RiAus is Australia’s unique national science hub, promoting public awareness and understanding of science. RiAus events help people discover the wonders of science, inspiring a new generation to appreciate the importance of science to their health, the environment and the Australian economy. RiAus wants science to be recognised as pivotal to everyday life and to help make science accessible and inspiring for all Australians.
Clean up Svalbard, Aurora Expeditions and the governor of Svalbard invite all passengers on our Arctic voyages to participate in this environmental stewardship program. Whilst on Svalbard, we participate in the ‘Clean up Svalbard’ program; collecting and removing rubbish that is swept to this precious coastline. This interactive initiative has achieved a positive result in making tangible differences to the Arctic environment and its wildlife. Already, ‘Clean up Svalbard’ has seen several thousand tons of rubbish being removed from the shores of the island archipelago.
Oceanites is a not-for-profit, science and educational foundation that fosters the conservation of the world’s oceans, islands, and their wildlife. Founded in 1987, its major scientific project is the Antarctic Site Inventory, which, since 1994, has collected data to monitor penguin and seabird population changes in the warming Antarctic Peninsula. Antarctic Treaty countries rely extensively on the Inventory's database and its cutting-edge scientific analysis to manage the continent effectively. Aurora Expeditions works together with the foundation by ferrying scientists in Antarctica to conduct research at penguin breeding sites.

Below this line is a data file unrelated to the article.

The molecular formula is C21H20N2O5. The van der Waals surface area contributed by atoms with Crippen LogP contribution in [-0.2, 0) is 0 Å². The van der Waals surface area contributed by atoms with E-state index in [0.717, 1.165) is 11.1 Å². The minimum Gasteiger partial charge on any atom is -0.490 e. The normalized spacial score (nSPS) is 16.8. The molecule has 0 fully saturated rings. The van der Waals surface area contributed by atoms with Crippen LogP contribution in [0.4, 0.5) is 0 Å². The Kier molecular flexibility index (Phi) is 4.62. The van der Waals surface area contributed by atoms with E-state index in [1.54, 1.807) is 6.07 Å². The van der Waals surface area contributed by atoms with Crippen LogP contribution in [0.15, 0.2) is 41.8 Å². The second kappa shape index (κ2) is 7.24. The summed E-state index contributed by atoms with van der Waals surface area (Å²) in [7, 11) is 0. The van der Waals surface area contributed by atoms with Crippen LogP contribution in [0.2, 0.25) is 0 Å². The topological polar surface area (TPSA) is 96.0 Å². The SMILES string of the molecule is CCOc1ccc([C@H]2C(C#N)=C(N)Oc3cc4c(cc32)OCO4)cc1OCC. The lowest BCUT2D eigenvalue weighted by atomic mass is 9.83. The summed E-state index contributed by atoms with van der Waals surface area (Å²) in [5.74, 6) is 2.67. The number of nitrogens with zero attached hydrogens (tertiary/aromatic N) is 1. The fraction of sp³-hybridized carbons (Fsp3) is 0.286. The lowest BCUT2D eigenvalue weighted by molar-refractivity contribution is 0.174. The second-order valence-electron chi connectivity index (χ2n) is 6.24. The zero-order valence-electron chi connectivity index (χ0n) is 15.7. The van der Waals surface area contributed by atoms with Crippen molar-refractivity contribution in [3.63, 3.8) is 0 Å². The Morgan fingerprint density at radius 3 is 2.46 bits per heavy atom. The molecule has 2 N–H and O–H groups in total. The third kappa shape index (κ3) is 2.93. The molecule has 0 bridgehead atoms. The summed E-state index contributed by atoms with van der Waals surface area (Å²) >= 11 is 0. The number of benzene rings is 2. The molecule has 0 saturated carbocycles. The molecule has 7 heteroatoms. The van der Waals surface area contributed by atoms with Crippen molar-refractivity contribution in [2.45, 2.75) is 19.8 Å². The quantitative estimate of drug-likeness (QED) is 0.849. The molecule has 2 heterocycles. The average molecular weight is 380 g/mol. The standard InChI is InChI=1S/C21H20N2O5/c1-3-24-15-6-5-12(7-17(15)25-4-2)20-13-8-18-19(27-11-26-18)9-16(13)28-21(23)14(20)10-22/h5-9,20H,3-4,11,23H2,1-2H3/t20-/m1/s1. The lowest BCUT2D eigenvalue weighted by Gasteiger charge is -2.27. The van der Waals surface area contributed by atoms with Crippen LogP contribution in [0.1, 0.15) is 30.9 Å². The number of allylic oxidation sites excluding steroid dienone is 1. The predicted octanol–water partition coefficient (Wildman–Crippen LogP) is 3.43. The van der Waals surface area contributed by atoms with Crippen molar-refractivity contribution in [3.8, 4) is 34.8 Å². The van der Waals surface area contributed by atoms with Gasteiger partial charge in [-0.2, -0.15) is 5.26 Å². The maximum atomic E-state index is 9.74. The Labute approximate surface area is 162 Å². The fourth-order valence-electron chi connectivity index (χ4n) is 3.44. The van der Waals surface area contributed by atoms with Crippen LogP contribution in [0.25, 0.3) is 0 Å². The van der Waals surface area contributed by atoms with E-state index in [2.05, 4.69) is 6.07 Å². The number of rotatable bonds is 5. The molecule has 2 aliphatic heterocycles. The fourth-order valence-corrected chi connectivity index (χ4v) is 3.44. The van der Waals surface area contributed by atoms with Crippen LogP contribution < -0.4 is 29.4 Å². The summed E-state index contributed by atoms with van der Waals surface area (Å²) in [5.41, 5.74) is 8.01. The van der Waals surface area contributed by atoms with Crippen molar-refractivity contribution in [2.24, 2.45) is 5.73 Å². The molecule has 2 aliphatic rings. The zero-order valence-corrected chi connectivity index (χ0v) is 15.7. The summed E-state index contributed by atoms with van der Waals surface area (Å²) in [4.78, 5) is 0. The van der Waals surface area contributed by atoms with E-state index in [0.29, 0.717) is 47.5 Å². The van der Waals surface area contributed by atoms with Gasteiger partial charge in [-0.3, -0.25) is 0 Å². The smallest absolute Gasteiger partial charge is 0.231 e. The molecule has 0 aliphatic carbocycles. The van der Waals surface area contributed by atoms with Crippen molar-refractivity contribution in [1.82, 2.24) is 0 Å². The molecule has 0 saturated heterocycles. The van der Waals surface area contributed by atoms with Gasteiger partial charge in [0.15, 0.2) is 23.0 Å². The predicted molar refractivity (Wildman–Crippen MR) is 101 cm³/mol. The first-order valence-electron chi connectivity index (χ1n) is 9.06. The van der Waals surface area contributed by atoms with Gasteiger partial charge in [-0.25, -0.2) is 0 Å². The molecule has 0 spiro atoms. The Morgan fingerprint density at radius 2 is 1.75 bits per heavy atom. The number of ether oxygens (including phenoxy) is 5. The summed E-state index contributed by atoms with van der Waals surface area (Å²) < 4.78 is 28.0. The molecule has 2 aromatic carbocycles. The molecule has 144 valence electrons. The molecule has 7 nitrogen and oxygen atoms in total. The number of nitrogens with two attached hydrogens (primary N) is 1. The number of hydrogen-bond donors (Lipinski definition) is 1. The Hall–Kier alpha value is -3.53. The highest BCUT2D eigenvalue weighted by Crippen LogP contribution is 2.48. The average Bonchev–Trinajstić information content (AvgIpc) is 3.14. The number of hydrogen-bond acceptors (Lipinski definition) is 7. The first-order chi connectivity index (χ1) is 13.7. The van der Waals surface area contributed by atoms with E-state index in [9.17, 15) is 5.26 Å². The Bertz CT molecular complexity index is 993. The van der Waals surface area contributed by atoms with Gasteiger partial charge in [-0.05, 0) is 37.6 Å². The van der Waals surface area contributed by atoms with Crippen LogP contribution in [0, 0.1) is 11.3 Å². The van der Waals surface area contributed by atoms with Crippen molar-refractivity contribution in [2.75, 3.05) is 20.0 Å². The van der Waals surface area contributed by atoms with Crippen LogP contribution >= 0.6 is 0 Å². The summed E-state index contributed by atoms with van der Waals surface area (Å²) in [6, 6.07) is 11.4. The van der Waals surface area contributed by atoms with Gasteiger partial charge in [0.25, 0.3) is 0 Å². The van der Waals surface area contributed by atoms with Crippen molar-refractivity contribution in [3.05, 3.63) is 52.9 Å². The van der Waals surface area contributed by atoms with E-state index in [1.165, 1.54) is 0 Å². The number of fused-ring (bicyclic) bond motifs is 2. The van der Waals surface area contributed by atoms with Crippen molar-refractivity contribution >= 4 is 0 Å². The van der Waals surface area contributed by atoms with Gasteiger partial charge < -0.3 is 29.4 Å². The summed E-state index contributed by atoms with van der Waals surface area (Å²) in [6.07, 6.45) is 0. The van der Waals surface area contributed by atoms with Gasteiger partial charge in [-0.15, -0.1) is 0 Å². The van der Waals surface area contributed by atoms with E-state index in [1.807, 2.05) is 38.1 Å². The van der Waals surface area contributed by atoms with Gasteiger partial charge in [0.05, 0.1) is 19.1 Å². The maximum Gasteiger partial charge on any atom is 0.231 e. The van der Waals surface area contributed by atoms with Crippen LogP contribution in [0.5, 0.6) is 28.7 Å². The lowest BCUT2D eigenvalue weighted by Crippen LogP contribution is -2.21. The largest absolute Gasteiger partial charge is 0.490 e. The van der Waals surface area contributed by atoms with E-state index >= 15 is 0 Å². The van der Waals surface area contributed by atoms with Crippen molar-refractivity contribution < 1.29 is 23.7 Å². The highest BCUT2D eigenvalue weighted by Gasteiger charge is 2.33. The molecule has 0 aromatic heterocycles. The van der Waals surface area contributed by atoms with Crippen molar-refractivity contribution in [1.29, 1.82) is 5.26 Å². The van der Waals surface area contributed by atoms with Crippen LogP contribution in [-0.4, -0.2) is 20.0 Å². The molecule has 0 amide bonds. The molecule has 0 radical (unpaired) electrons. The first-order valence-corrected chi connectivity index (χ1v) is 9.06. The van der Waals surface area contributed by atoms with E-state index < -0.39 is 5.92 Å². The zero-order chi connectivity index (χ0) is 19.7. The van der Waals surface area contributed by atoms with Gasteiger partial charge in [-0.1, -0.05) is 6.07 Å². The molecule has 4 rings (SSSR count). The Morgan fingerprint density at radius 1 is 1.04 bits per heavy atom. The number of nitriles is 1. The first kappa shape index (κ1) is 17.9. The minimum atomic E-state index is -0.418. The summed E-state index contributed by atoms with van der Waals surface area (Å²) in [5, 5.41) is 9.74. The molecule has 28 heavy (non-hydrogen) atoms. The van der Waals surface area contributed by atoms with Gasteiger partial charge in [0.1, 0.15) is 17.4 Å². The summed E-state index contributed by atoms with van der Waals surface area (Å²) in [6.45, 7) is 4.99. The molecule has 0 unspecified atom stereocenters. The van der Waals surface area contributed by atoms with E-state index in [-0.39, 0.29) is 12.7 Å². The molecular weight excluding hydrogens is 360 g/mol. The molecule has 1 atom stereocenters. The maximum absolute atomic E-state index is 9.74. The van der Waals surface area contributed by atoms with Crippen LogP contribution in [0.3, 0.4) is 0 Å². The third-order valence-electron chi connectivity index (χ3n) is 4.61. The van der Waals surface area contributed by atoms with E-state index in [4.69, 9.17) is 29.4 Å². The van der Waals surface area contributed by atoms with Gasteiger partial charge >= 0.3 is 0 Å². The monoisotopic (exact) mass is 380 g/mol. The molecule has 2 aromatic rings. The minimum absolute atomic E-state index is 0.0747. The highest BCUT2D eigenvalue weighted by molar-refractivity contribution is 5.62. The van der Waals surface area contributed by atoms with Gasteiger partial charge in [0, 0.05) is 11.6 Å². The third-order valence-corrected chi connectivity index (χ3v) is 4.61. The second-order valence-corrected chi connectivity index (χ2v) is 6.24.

Since 1998 the Blue Whale Study has been investigating the ecology of blue whales (Balaenoptera musculus), the largest animal on Earth, in their feeding habitat in waters off south-west Victoria and south-east South Australia. The Blue Whale Study, conducted by whale ecologists Dr Peter Gill and Margie Morrice, has unraveled and described the fundamental ecology underlying the presence of blue whales in this feeding area.
The Nature Conservancy is the leading conservation organisation working around the world to protect ecologically important lands and waters for nature and people. Founded in 1951 in the United States, TNC has grown to work in more than 35 countries with a staff of over 4,000 including 600 scientists. Globally, TNC has protected more than 119 million acres of land, thousands of kilometres of rivers and operates more than 200 marine conservation projects.
The world-renowned Institute within the University of Cambridge, links the history of polar exploration with modern research in both polar regions. Formed in 1920 as a memorial to Captain Scott and his colleagues, it is now a major international centre for polar research, information and expertise. The Friends of the SPRI were established in 1946 to permit individuals to aid the Institute in carrying out its role as guardian and repository of Antarctic and Arctic artefacts bequeathed to it or purchased for the Nation. The Friends provide ongoing support by maintaining the Institutes library and museum collections as well as providing research grants to support polar specialists.